Contamination of bivalve shellfish, particularly oysters, with norovirus is recognised as a food safety risk, with a considerable number of reports of outbreaks in the literature (reviewed in Bellou et al. 2013). In both the European Union and the United States, viral contamination in shellfish is regulated indirectly using enteric bacteria as an indicator of faecal pollution (Anonymous 2004, 2015b). However, this approach has been demonstrated to inadequately address the risk from human enteric viruses, with a number of viral outbreaks caused by batches compliant with the regulations (Chalmers and McMillan 1995; Le Guyader et al. 2008; Dore et al. 2010). Considerable progress has been made towards the development of detection methods for norovirus in molluscan shellfish and an ISO/CEN technical specification including such a method (ISO/TS 15216) was published in 2013 (Anonymous 2013), with a subsequent update to a fully validated standard in 2017 (Anonymous 2017). EU legislative texts foreshadow the adoption of virus controls in bivalve shellfish when the methods are sufficiently developed (Anonymous 2005) and the options for improvement of EU legislation to better address the virus risk have been actively discussed in recent years (EFSA Panel on Biological Hazards 2012). It has therefore become important to gain information about the application of the new methods, and the potential impact of possible legislative standards on bivalve shellfish production.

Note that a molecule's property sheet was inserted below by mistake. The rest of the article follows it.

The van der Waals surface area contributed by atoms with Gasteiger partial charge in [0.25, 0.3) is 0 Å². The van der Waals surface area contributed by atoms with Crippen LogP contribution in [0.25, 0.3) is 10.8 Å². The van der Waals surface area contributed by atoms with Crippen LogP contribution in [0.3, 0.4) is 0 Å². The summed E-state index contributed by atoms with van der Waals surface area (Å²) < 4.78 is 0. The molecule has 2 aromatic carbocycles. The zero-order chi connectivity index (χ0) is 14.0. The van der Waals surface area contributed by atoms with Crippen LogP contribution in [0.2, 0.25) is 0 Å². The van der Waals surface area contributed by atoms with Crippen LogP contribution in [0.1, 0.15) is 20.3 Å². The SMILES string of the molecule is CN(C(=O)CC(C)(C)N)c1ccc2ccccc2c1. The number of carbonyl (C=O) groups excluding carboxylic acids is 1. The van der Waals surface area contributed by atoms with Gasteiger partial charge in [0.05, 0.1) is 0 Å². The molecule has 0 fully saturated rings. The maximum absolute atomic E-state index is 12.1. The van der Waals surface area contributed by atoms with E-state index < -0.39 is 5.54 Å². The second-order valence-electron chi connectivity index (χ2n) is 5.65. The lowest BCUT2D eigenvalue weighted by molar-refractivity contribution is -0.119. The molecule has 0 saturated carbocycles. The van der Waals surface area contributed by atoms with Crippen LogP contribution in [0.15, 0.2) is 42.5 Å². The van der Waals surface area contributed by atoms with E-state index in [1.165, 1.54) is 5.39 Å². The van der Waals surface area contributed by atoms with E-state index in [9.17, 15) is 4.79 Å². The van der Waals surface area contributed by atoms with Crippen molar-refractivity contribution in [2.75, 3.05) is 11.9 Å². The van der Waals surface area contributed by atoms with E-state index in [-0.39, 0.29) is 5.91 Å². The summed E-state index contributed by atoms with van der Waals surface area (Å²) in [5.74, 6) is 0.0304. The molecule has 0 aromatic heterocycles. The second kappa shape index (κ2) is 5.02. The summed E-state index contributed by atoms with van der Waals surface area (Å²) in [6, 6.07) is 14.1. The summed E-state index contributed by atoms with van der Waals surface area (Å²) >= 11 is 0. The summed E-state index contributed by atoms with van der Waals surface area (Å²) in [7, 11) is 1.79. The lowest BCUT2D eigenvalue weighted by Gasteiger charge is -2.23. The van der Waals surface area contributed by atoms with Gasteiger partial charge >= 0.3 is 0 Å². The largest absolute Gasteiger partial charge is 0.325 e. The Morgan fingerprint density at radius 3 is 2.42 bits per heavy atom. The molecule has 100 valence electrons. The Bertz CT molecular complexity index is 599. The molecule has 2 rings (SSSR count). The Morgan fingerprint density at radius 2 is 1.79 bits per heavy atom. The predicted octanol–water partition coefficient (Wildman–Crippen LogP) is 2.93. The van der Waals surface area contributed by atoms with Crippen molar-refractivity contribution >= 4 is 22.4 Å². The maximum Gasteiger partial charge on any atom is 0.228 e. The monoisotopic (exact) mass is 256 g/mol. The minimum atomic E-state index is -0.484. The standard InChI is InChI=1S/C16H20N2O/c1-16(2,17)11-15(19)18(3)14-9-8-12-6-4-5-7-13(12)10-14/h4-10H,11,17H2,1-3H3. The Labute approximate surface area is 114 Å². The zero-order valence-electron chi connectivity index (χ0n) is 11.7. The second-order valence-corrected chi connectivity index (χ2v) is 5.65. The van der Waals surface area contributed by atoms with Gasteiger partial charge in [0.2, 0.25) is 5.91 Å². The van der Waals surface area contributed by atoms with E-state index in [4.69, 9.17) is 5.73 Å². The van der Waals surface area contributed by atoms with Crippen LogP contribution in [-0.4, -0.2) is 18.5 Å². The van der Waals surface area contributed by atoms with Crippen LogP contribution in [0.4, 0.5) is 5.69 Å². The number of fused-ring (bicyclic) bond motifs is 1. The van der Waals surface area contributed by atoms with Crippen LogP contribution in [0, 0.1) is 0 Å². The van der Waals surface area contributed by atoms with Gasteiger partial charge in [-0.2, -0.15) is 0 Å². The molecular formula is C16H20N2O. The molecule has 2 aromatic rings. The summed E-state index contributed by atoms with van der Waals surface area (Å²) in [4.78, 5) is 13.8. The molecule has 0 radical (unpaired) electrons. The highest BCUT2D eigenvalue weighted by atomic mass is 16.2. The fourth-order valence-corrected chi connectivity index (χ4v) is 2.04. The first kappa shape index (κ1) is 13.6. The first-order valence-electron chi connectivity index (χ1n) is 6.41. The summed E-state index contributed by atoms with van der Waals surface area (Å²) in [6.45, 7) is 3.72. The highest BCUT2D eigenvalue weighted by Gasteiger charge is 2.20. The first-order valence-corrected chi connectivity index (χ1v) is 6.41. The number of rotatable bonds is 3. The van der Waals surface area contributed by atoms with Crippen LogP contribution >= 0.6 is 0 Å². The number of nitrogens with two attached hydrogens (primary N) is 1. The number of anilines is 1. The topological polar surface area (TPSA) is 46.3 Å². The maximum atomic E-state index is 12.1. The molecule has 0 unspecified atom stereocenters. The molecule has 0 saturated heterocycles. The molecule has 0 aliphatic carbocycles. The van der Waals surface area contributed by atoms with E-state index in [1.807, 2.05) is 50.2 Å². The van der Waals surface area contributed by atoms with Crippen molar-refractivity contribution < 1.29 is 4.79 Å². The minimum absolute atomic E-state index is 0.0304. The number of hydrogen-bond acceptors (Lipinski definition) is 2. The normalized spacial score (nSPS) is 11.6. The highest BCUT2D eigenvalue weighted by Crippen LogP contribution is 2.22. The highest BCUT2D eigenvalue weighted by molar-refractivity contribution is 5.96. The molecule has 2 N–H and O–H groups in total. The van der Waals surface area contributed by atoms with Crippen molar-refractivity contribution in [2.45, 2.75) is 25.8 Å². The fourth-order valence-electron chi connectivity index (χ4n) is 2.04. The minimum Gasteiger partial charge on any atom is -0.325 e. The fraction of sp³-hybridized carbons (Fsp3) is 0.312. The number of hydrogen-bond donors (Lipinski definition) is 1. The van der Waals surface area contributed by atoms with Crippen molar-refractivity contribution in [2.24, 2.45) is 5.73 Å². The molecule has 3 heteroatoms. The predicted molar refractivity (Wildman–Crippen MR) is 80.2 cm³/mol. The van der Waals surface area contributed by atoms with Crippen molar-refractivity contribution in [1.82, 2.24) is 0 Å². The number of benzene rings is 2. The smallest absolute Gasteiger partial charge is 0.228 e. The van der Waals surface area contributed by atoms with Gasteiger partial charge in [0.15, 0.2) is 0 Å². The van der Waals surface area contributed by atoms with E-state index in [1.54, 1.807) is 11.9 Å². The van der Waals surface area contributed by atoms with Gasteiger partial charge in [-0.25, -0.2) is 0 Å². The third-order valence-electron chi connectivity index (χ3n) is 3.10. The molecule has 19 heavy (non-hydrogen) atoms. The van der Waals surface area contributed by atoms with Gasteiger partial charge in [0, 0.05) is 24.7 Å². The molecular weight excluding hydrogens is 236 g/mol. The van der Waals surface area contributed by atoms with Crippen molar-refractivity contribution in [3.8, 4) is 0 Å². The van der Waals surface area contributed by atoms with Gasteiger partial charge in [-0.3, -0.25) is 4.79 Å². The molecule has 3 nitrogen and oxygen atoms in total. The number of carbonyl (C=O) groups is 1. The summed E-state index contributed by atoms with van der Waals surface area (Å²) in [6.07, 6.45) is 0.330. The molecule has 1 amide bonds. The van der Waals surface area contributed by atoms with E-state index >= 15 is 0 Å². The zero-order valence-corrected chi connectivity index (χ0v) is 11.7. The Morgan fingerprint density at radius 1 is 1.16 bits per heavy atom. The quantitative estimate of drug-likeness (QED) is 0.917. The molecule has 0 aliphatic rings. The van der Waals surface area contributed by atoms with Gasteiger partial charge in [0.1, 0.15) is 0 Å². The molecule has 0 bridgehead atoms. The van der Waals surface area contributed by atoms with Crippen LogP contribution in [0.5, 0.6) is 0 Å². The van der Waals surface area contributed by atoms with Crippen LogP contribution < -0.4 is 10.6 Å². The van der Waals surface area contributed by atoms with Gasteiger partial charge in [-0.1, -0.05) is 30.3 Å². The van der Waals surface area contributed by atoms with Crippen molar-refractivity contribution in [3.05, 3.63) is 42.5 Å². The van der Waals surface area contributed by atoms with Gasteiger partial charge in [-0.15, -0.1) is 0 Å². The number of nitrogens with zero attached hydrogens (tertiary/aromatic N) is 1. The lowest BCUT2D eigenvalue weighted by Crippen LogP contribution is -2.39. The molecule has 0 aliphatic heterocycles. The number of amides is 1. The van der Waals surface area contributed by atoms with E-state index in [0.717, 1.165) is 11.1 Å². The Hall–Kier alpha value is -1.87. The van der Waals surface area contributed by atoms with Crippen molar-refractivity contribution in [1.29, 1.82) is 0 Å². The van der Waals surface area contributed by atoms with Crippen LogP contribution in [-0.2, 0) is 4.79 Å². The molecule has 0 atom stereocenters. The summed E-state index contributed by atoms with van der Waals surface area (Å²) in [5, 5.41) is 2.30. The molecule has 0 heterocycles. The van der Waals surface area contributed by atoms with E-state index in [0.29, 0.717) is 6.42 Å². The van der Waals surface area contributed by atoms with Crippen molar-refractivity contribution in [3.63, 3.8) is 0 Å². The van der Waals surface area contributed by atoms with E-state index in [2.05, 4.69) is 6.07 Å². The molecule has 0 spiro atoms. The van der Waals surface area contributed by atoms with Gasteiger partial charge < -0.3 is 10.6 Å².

Amongst current European Union Member States, the United Kingdom (UK) has some of the most comprehensive national baseline data on the prevalence, levels and seasonality of norovirus in oysters resulting from a two-year study carried out on samples taken directly from production areas in 2009–2011. (Lowther et al. 2012b). However, until recently, data on final product as sold to the consumer in the UK have been lacking, with to the best of our knowledge the only published study having tested oysters from a single dispatch centre only (Lowther et al. 2010). As part of a wider project to establish the overall burden of foodborne norovirus in the UK (“NoVAS: Assessing the contribution made by the food chain to the burden of UK-acquired norovirus infection”—UK Food Standards Agency Project reference: FS101040), this study aimed to address this data gap, as well as to compare results for final product with those obtained in the previous production area survey.

Materials and Methods

Sampling Plan

The survey design was informed by a comprehensive practical evaluation of the purchase routes for oysters available to the UK consumer. This evaluation was undertaken by a specialist product retrieval company contracted to collect the survey samples (Stericycle ExpertSOLUTIONS, Reading, UK), through phone interviews with and physical visits to identified vendors. This market research was conducted in 21 selected cities/regions across the UK (selected to give a good geographical spread and including regions in each of the four constituent countries of England, Wales, Scotland and Northern Ireland). Vendors directly available to consumers of oysters were subdivided into the following types: supermarkets, fishmongers, restaurants, online sales and wholesalers. A total of 373 vendors were identified across the 21 areas.